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Tim Lincecum contract: You can't put a price on love

The Giants signed Tim Lincecum to a surprisingly lucrative contract yesterday. And though the dollar amount may seem extravagant, you can't put a price on love.

Thearon W. Henderson

Thanks to a 2-year $35M deal, Tim Lincecum will be a Giant through the 2015 season. In retaining him -- for roughly the same amount as the GNP of Turkmenistan -- the Giants have quickly hushed the rumors that began to surround one of the franchise's most beloved players.

The deal may very well be a little chubby for a player that has visibly struggled over the last few seasons. According to FanGraphs, the arrangement equates to about a threefold overpay. They have his combined value over the last two years at $11.9M. So, he's a $6M value at $17.5M per season now, right?

Not so fast. He's more to the Giants than just another player.

San Francisco loves Tim Lincecum.

He's been a huge contributor to what has been one of the most successful brands in sports over the last 5 years or so. And while the fans absolutely adore him, they prefer hanging pennants to hanging curveballs -- actually, Lincecum's off-speed and breaking balls have improved considerably according to PITCHf/x values, but "hanging fastballs" wouldn't have made any sense. So just chill out, fact-nerds.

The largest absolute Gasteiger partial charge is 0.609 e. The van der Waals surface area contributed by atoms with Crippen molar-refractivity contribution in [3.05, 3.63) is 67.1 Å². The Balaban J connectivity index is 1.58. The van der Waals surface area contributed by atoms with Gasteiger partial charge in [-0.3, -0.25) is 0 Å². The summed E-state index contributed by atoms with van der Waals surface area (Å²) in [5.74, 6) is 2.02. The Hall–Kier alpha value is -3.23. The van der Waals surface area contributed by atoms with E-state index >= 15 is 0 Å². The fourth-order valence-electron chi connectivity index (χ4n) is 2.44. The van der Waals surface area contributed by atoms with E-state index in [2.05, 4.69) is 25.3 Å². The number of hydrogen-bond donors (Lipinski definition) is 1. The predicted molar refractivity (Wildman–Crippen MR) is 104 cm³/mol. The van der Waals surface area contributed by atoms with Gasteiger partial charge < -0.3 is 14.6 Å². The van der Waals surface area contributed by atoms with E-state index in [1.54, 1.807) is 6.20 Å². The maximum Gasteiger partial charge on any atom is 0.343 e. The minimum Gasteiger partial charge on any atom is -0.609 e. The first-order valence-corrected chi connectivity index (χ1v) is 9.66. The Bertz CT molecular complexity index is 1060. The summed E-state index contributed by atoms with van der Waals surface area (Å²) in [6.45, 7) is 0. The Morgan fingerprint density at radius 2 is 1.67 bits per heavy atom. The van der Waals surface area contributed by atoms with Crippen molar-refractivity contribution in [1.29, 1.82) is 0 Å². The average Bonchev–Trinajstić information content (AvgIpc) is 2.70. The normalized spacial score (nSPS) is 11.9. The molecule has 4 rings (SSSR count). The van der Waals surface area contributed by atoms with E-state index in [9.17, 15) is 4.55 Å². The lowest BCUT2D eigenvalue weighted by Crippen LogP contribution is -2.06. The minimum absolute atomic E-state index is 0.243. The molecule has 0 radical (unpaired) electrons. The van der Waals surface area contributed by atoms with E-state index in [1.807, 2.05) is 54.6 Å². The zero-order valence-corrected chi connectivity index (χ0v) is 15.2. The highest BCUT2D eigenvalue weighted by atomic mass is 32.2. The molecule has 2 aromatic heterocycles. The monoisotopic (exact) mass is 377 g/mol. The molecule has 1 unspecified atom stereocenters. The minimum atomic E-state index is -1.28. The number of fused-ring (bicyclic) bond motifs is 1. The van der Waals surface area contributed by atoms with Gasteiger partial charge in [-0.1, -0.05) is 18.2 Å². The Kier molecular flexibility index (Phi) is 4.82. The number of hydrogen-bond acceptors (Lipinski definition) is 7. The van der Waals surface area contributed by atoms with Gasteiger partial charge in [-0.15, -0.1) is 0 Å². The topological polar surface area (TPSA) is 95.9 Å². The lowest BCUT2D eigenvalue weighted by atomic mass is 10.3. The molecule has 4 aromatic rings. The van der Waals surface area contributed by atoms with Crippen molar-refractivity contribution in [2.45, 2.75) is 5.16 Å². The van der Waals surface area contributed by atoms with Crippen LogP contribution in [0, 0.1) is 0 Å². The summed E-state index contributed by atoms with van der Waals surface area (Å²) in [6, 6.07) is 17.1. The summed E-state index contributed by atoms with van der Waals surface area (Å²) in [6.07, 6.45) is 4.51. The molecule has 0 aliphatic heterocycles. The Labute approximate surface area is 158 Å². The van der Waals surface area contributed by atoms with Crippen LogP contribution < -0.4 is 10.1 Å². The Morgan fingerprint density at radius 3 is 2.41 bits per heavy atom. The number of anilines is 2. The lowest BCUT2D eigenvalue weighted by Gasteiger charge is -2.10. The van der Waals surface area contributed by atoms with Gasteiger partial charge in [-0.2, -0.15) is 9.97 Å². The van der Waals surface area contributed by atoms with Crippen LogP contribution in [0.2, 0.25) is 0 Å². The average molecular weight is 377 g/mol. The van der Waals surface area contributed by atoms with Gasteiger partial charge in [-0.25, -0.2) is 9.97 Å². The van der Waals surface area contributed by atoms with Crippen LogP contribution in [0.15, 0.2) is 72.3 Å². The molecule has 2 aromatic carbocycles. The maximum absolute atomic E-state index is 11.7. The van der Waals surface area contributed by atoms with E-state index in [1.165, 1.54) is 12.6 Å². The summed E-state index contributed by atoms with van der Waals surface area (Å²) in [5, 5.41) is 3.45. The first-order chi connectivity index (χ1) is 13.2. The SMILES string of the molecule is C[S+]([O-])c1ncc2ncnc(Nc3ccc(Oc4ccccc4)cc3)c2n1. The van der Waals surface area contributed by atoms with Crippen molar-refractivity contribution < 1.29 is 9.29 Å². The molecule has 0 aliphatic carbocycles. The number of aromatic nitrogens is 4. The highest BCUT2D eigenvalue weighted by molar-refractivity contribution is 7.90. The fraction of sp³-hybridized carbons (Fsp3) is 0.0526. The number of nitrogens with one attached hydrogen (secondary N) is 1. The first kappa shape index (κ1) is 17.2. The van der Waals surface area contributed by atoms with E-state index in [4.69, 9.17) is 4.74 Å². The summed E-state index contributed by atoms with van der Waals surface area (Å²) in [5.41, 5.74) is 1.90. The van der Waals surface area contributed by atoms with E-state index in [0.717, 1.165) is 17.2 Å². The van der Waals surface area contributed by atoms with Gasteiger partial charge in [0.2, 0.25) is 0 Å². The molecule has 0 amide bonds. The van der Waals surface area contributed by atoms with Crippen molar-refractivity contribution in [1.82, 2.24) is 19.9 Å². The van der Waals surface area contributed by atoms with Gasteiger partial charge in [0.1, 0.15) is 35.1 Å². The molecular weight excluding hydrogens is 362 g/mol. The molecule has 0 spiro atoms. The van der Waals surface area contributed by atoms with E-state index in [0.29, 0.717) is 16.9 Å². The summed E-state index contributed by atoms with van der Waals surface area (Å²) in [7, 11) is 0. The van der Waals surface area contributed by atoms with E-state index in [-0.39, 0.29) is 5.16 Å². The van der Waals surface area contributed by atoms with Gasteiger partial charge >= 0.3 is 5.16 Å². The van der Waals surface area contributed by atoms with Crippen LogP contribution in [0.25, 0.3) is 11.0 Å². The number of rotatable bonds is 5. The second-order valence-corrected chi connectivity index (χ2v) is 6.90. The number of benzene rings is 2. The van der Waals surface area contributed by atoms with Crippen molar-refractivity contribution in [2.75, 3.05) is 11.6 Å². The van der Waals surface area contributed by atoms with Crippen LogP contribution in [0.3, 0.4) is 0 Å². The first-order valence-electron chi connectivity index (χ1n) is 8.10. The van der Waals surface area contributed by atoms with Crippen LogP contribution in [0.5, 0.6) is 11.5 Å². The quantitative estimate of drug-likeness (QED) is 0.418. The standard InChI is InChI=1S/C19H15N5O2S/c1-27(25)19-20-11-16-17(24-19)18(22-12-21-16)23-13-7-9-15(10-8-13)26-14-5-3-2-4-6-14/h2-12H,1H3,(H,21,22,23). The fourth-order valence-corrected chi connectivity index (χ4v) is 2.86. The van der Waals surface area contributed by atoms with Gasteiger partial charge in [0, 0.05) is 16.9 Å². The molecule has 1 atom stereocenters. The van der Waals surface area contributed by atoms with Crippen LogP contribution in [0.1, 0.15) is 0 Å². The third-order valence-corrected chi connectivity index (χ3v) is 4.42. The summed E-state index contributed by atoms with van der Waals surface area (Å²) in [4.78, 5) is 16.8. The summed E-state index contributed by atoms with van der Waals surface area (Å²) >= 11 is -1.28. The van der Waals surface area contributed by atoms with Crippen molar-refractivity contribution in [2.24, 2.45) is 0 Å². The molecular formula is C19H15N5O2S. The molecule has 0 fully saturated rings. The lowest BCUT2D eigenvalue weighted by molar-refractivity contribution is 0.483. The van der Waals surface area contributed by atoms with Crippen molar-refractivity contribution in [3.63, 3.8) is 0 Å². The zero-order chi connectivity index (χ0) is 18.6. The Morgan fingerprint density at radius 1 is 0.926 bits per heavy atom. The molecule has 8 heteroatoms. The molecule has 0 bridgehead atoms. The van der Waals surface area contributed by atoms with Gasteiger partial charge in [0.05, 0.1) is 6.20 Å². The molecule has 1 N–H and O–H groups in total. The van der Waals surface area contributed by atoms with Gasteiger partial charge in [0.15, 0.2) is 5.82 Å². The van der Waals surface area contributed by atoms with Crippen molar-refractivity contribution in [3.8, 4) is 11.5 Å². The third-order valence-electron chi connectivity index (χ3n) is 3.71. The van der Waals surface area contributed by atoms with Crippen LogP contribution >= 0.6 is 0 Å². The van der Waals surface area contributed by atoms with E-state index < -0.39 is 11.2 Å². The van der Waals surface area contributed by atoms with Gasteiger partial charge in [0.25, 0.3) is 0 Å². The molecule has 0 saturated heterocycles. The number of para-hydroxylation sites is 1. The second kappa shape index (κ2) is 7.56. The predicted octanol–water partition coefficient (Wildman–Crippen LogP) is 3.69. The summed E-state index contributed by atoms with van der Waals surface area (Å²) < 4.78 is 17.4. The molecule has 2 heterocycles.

Maybe an important part of dissecting this deal is the question: What would Lincecum have made somewhere else?

He may not have gotten many offers like the one he just signed, but again, he has a lot more value in San Francisco than he would anywhere else. And although the red flags are apparent, he wasn't going to sign in Kansas City, San Diego or some other small-market team. At least one, if not several major-market GMs would've been able to justify the risk and a deep-pocketed bidding war may have followed. Lincecum's star power is self evident. Potential marketability and merchandising play a huge role in negotiations for players as nationally popular as Lincecum.

On the open market, the going rate for a durable starter -- despite his size, Lincecum is just that, with 1265.1 IP since 2008 -- is about $13M, with several variables of course. Ryan Dempster, Edwin Jackson and Dan Haren (who Dave Cameron compares to Lincecum in his latest) have all netted right around that amount in recent free agent deals. This season, Bronson Arroyo made just a shade less than the average yearly figure in Lincecum's deal, and he's never dipped below a 3.29 ERA over a full season, something Lincecum has done three times. But he is much more dedicated to rocking the locks than Timmy... In addition to that list, Mark Buehrle will earn $18M in 2014 and $19M in 2015 because of a backloaded, cloak-and-dagger pact with Jeffrey Loria's Marlins. There are a number of pitchers that signed in that price range that are at least somewhat similar to the Tim Lincecum we've seen over the last few seasons.